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Judaism-Orthodox

I am what I eat.

From a first-grilled Shabbat meal of the summer on Friday night (and my first beef hamburger in maybe a year), to picking up our remarkably green CSA farm veggies (what will we do with so many radishes?), to baking a lemon-blueberry pound cake for my friend's birthday yesterday, for me this weekend was all about food. Which inevitably, in my house, means long, drawn-out discussions about food, kashrut, and ethics. Seriously. Every week we talk about it.

A community for queer Orthodox women

As a new “blog roller,” I have been amazed to see what fascinating ideas and communities exist on the dynamic web. Yesterday, I came across Tirtzah: A Community of Frum Queer Women, a multi-author blog associated with an eponymous, in-person community based out of New York City. It’s a new blog – there are only a few posts up yet, but what is there so far, feels fresh and exciting.

From Tekhines to Tap Dance

Ever seen women with headscarves doing Vaudeville? Last week's Forward featured an article about Atara, an association of Torah observant artists whose new mission is to bring Orthodox female artists and performers together to nurture their creative expression -- be it through theatre, music, art, spoken word, etc. -- within a halachic framework. 

Learning & Leading for Orthodox Women

The few times I’ve visited Teaneck, New Jersey (usually to dine at a Kosher restaurant since my nearby hometown is devoid of one), the sidewalks have a dizzying glare of bobbing black hats. There are about 15 synagogues within a five-mile radius, each with women’s balconies that I suspect are scant on leg room and a view of the bimah.

Need a Kiss? Try Bowling, Says the OU

While Hadassah, Jewish Women International, and the National Council for Jewish Women were busy weighing-in on the HPV vaccination debate (see February’s blog entry: “HPV Vaccinations: Choice or Mandate?”) the Orthodox Union (OU) has been firing its way into sexual health rhetoric by launching its own take on the “abstinence only” movement; a movement which has been dominated by the Christian Right. The OU now stands proudly behind the First Abstinence Website for Jewish Teens.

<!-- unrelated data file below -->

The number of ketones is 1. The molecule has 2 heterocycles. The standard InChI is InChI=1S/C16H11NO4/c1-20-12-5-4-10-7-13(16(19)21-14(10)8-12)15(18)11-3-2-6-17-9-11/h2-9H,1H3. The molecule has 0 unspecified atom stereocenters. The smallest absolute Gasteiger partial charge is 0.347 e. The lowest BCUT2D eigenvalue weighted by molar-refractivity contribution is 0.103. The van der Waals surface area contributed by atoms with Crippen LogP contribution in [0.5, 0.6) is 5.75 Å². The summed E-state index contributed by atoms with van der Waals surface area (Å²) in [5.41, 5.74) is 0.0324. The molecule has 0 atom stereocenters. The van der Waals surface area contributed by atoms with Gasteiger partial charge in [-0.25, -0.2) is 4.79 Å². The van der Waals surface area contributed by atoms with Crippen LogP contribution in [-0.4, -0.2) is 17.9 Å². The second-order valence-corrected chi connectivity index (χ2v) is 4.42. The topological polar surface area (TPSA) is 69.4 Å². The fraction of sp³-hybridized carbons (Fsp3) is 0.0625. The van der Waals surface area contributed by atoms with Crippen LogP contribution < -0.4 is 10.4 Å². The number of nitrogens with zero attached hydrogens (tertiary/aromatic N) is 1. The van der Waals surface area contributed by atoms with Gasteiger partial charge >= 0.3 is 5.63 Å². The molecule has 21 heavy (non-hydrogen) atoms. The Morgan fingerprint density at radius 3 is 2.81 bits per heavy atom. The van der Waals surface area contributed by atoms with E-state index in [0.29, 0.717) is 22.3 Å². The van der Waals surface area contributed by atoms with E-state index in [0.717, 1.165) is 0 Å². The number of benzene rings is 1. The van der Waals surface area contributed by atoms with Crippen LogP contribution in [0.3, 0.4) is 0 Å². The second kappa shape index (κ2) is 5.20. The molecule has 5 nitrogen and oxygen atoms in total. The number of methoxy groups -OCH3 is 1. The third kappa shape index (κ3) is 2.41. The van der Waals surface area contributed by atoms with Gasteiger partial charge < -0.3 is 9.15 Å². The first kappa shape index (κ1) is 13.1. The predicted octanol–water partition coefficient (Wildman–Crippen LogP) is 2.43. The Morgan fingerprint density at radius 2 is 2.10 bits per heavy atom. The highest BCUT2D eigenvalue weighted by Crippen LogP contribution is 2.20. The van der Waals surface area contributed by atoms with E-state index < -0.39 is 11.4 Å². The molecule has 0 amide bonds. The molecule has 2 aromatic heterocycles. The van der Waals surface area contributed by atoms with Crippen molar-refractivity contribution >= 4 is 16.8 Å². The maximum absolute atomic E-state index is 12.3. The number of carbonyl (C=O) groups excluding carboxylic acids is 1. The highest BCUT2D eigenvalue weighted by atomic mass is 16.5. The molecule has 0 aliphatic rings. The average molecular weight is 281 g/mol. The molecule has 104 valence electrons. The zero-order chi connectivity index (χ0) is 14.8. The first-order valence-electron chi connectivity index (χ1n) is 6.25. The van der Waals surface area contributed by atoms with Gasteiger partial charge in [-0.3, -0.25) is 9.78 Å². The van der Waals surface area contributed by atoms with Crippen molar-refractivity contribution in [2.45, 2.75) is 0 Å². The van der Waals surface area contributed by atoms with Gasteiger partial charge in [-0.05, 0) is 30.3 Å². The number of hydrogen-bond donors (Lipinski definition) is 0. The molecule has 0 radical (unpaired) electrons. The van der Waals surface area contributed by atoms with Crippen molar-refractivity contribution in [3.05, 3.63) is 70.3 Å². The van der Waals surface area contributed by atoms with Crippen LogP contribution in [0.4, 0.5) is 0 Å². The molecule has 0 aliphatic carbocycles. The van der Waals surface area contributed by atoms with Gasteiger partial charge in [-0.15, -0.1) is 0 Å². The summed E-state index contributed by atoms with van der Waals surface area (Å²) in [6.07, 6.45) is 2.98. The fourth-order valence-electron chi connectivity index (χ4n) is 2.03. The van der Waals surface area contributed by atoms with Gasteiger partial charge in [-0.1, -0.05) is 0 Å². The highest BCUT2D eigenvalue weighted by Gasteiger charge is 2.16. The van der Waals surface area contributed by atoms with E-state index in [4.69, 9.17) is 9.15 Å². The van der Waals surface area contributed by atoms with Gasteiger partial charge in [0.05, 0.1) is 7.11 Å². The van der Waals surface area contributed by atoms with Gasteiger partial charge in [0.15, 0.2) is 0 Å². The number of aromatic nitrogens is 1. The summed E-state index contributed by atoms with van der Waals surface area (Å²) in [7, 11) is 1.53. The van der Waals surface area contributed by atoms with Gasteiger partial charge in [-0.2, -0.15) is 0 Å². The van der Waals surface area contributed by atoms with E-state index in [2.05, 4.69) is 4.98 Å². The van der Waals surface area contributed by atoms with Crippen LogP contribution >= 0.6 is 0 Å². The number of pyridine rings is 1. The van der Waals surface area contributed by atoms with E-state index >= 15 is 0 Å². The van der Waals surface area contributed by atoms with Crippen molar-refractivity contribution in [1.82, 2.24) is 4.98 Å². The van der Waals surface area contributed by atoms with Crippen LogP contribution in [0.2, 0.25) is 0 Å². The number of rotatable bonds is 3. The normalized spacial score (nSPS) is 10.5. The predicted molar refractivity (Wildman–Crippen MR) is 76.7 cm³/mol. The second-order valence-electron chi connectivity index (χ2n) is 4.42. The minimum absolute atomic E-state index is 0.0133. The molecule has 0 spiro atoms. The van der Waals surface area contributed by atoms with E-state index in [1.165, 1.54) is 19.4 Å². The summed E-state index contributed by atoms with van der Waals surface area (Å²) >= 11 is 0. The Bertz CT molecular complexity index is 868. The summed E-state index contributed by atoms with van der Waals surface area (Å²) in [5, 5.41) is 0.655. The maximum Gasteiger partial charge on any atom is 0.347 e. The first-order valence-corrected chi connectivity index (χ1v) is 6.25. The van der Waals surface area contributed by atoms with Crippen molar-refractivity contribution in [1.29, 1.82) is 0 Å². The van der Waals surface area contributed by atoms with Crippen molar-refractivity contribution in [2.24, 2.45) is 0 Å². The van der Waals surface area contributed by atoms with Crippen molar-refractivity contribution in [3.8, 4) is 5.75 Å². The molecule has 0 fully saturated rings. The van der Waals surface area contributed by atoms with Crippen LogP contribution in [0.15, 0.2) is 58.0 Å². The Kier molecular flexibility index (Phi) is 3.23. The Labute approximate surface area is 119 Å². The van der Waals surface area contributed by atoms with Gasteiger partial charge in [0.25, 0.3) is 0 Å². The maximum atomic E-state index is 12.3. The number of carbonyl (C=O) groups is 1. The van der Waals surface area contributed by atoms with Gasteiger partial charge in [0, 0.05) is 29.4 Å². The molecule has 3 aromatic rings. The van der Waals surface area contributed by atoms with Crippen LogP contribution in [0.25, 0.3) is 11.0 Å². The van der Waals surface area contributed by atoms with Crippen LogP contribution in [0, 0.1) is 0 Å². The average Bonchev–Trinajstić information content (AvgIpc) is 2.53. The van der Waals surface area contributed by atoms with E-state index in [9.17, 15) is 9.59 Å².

Fast of Esther and Marriage Enslavement

Today is Ta’anit Esther (the Fast of Esther), a minor Fast day commemorating the three day fast observed by the Jewish people in the story of Purim Ta’anit Esther is the only time in the Jewish calendar that wholly commemorates the power of a single woman to exercise courage in changing the course of Jewish history.

Ending Abuse Through Activism and Ritual

Few people use their employment bonuses to start an organization of their own. But at 23, Holly Shulman -- listed in “Real Hot 100” -- is setting a new standard. Instead of enhancing her wardrobe or beefing up her music collection, Shulman used her bonus to found “Vote Against Violence,” a political action committee to combat domestic violence and sexual assault.

I Choose to Play the Vacuum . . .

This morning I checked out an interview in What is Enlightenment?, which featured two Orthodox women discussing “the Jewish view of femininity.” One was Esther Kosovsky, the Director of the Jewish Educational Resource Center in western Massachusetts, who is also the wife of a rabbi, mom to eight, and daughter of Rabbi David Edelman, leader of the Lubavitch Orthodox congregation in western Massachusetts.

Feminist dialogue at its best

Last night was the first event in the Heirs to a Revolution: Intergenerational Dialogues on Jewish Feminism series from JWA and Hebrew College, and it was really provocative. Blu Greenberg and Devorah Zlochower addressed the topic “Feminism and Orthodoxy: No Longer Strange Bedfellows?”.

Breaking barriers: Orthodox woman rabbi

Today I received several celebratory emails from friends, announcing the news that Haviva Ner-David, an Orthodox woman living in Jerusalem, had finally achieved her dream of being ordained a rabbi. Her quest began more than ten years ago, when she applied to the rabbinical program at the modern Orthodox Yeshiva University – an application that the administration assumed was a joke and ignored. She went on to pursue rabbinic studies privately with Rabbi Aryeh Strikovsky, an Orthodox rabbi, while also earning a PhD in Talmud – and raising five small children.

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How to cite this page

Jewish Women's Archive. "Judaism-Orthodox." (Viewed on October 2, 2014) <http://jwa.org/topics/judaism-orthodox>.

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